Jump to Main Content
Sediment-water distribution of contaminants of emerging concern in a mixed use watershed
- Fairbairn, David J., Karpuzcu, M. Ekrem, Arnold, William A., Barber, Brian L., Kaufenberg, Elizabeth F., Koskinen, William C., Novak, Paige J., Rice, Pamela J., Swackhamer, Deborah L.
- Science of the total environment 2015 v.505 pp. 896-904
- agricultural land, drug residues, ecosystems, exposure assessment, hydrophobicity, land use, personal care products, pesticide residues, pesticides, plant estrogens, population density, prediction, risk, rivers, sediments, streams, subwatersheds, surface water, water distribution, water pollution, Minnesota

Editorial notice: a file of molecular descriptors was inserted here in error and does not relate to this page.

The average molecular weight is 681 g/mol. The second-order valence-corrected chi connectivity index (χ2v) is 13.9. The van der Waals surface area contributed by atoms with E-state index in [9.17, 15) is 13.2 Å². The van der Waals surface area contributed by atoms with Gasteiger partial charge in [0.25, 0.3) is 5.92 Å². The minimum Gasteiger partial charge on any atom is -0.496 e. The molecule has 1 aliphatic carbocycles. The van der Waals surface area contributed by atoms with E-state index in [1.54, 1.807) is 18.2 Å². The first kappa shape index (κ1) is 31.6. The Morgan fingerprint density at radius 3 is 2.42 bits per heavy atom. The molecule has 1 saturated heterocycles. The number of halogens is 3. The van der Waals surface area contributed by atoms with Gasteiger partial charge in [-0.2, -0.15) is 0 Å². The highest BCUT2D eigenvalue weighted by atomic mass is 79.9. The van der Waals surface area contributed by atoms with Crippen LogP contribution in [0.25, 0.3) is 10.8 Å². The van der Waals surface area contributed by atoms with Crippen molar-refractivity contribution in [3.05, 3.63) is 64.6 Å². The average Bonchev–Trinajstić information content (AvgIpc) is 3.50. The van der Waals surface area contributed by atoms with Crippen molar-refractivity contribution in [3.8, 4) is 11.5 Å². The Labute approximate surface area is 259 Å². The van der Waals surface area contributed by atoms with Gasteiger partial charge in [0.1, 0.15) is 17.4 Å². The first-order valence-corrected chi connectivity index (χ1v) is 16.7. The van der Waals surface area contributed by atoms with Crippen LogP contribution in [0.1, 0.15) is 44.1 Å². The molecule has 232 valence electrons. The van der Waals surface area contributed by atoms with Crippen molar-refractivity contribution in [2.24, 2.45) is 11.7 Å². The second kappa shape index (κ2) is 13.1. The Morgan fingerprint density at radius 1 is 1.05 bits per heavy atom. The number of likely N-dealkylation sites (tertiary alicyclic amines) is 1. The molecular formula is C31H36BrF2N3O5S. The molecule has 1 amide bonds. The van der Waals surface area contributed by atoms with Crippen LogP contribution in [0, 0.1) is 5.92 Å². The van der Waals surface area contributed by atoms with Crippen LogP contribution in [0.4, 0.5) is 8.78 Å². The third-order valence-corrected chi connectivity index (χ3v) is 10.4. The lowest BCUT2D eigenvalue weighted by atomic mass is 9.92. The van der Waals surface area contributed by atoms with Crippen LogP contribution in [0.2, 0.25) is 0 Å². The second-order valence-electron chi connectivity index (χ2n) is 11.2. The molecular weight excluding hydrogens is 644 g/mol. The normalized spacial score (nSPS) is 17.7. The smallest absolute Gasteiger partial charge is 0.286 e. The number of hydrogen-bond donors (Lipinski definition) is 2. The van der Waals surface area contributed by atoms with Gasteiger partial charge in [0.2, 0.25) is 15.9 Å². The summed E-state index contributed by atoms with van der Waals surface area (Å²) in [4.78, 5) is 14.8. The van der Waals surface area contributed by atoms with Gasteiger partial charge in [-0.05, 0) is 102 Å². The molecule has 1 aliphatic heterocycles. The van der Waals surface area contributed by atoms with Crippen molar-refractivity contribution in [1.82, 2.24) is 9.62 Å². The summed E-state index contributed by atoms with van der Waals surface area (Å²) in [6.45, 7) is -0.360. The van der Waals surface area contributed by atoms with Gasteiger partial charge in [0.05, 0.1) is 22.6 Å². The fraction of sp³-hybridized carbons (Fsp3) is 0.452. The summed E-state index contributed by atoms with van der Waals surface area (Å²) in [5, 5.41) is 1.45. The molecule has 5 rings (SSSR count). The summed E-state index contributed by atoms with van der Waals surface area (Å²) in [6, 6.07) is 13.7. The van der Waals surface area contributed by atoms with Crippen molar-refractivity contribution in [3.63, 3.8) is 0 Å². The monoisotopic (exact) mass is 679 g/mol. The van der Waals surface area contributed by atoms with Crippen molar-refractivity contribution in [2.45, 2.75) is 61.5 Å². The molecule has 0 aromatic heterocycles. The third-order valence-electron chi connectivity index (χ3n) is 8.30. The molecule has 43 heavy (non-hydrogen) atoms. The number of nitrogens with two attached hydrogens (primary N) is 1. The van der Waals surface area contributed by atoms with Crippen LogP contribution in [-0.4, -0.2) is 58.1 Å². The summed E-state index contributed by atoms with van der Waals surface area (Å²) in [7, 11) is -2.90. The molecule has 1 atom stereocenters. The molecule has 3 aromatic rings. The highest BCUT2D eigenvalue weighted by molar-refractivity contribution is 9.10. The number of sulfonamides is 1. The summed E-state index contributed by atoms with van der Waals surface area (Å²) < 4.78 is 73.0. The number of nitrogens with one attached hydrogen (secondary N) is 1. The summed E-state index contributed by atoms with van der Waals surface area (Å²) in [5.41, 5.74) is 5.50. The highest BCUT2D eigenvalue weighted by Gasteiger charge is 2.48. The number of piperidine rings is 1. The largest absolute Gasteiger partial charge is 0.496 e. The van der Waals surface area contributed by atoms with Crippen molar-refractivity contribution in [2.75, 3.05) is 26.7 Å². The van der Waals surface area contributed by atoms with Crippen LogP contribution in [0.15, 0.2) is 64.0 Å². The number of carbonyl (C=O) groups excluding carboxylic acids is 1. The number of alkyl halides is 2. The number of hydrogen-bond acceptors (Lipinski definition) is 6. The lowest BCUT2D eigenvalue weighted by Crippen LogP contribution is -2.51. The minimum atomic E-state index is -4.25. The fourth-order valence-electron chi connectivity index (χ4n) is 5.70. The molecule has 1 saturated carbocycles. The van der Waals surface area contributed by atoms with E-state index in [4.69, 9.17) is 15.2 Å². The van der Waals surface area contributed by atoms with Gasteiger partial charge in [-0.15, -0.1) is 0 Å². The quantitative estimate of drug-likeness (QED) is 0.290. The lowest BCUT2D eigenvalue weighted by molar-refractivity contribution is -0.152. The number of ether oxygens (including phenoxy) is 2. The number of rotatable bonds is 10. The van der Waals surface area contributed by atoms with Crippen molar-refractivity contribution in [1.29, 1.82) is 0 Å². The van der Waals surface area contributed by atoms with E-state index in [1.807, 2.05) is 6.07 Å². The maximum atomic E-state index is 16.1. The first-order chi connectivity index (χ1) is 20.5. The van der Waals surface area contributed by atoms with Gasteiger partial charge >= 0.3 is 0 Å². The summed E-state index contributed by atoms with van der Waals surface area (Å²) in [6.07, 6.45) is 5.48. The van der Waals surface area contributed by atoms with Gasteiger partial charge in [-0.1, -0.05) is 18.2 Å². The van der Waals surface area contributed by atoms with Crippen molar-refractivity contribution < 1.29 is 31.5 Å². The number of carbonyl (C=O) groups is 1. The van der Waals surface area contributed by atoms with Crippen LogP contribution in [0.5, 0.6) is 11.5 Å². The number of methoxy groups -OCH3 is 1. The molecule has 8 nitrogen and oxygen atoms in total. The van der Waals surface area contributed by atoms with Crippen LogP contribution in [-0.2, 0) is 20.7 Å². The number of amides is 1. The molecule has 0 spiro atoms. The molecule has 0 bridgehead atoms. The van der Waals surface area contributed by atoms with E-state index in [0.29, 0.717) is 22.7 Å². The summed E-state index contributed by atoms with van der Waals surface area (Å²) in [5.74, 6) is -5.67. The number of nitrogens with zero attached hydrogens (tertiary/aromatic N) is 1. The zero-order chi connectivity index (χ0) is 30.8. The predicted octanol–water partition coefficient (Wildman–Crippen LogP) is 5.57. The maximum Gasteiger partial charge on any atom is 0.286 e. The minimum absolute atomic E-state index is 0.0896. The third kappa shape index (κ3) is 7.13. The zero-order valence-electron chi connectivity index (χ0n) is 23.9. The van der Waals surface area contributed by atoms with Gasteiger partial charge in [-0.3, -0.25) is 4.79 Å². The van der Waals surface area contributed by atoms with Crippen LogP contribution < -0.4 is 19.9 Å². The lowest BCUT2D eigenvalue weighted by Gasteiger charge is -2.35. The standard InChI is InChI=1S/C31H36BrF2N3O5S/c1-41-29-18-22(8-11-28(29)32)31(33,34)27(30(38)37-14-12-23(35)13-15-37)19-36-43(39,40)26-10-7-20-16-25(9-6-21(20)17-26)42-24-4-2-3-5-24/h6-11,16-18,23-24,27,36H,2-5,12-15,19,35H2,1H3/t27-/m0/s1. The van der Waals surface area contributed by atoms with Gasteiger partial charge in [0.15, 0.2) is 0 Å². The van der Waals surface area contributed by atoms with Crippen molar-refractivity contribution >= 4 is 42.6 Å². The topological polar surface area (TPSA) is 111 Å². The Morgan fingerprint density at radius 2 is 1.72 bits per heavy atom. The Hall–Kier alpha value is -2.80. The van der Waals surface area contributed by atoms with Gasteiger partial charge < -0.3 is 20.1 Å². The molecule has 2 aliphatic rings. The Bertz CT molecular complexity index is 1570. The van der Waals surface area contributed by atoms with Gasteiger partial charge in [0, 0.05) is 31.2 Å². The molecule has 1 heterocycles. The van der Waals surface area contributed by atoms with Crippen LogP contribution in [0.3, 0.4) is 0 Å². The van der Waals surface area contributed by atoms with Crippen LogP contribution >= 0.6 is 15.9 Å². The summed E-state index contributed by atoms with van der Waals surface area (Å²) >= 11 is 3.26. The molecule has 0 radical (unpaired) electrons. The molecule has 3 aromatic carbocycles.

- This study evaluated the occurrence and distribution of 15 contaminants of emerging concern (CEC) in stream water and sediments in the Zumbro River watershed in Minnesota and compared these with sub-watershed land uses. Sixty pairs of sediment and water samples were collected across all seasons from four stream sites over two years and analyzed for selected pesticides, veterinary and human medications, personal care products, and phytoestrogens. Spatial and temporal analyses indicate that pharmaceuticals and personal care products (urban/residential CECs) are significantly elevated in water and/or sediment at sites with greater population density (>100 people/km2) and percentage of developed land use (>8% of sub-watershed area) than those with less population density and land area under development. Significant spatial variations of agricultural pesticides in water and sediment were detectable, even though all sites had a high percentage of agricultural land use. Seasonality in CEC concentration was observed in water but not in sediment, although sediment concentrations of three CECs did vary between years. Average measured non-equilibrium distribution coefficients exceeded equilibrium hydrophobic partitioning-based predictions for 5 of the 7 detected CECs by at least an order of magnitude. Agreement of measured and predicted distribution coefficients improved with increasing hydrophobicity and in-stream persistence. The more polar and degradable CECs showed greater variability in measured distributions across different sampling events. Our results confirm that CECs are present in urban and agricultural stream sediments, including those CECs that would typically be thought of as non-sorptive based on their log Kow values. These results and the observed patterns of sediment and water distribution can augment existing information to improve prediction of CEC fate and transport, leading to more accurate assessments of exposure and risk to surface water ecosystems.